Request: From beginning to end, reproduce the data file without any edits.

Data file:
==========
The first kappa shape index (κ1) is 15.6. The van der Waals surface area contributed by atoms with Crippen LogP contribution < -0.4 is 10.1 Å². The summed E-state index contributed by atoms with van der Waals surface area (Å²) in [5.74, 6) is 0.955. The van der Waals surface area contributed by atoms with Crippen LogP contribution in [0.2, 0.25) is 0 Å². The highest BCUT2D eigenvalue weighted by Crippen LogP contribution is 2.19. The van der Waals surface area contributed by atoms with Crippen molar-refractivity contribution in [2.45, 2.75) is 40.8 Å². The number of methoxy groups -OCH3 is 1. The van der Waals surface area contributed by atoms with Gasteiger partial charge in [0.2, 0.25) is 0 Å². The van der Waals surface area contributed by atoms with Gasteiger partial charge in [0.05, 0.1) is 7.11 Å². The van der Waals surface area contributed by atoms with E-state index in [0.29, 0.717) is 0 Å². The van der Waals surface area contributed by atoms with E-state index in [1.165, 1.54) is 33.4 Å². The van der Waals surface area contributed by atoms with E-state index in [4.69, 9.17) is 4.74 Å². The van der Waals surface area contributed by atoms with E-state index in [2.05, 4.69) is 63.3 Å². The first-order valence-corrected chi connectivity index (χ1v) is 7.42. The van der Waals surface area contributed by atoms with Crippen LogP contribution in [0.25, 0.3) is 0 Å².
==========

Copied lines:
The first kappa shape index (κ1) is 15.6. The van der Waals surface area contributed by atoms with Crippen LogP contribution < -0.4 is 10.1 Å². The summed E-state index contributed by atoms with van der Waals surface area (Å²) in [5.74, 6) is 0.955. The van der Waals surface area contributed by atoms with Crippen LogP contribution in [0.2, 0.25) is 0 Å². The highest BCUT2D eigenvalue weighted by Crippen LogP contribution is 2.19. The van der Waals surface area contributed by atoms with Crippen molar-refractivity contribution in [2.45, 2.75) is 40.8 Å². The number of methoxy groups -OCH3 is 1. The van der Waals surface area contributed by atoms with Gasteiger partial charge in [0.2, 0.25) is 0 Å². The van der Waals surface area contributed by atoms with Gasteiger partial charge in [0.05, 0.1) is 7.11 Å². The van der Waals surface area contributed by atoms with E-state index in [0.29, 0.717) is 0 Å². The van der Waals surface area contributed by atoms with E-state index in [1.165, 1.54) is 33.4 Å². The van der Waals surface area contributed by atoms with E-state index in [4.69, 9.17) is 4.74 Å². The van der Waals surface area contributed by atoms with E-state index in [2.05, 4.69) is 63.3 Å². The first-order valence-corrected chi connectivity index (χ1v) is 7.42. The van der Waals surface area contributed by atoms with Crippen LogP contribution in [0.25, 0.3) is 0 Å².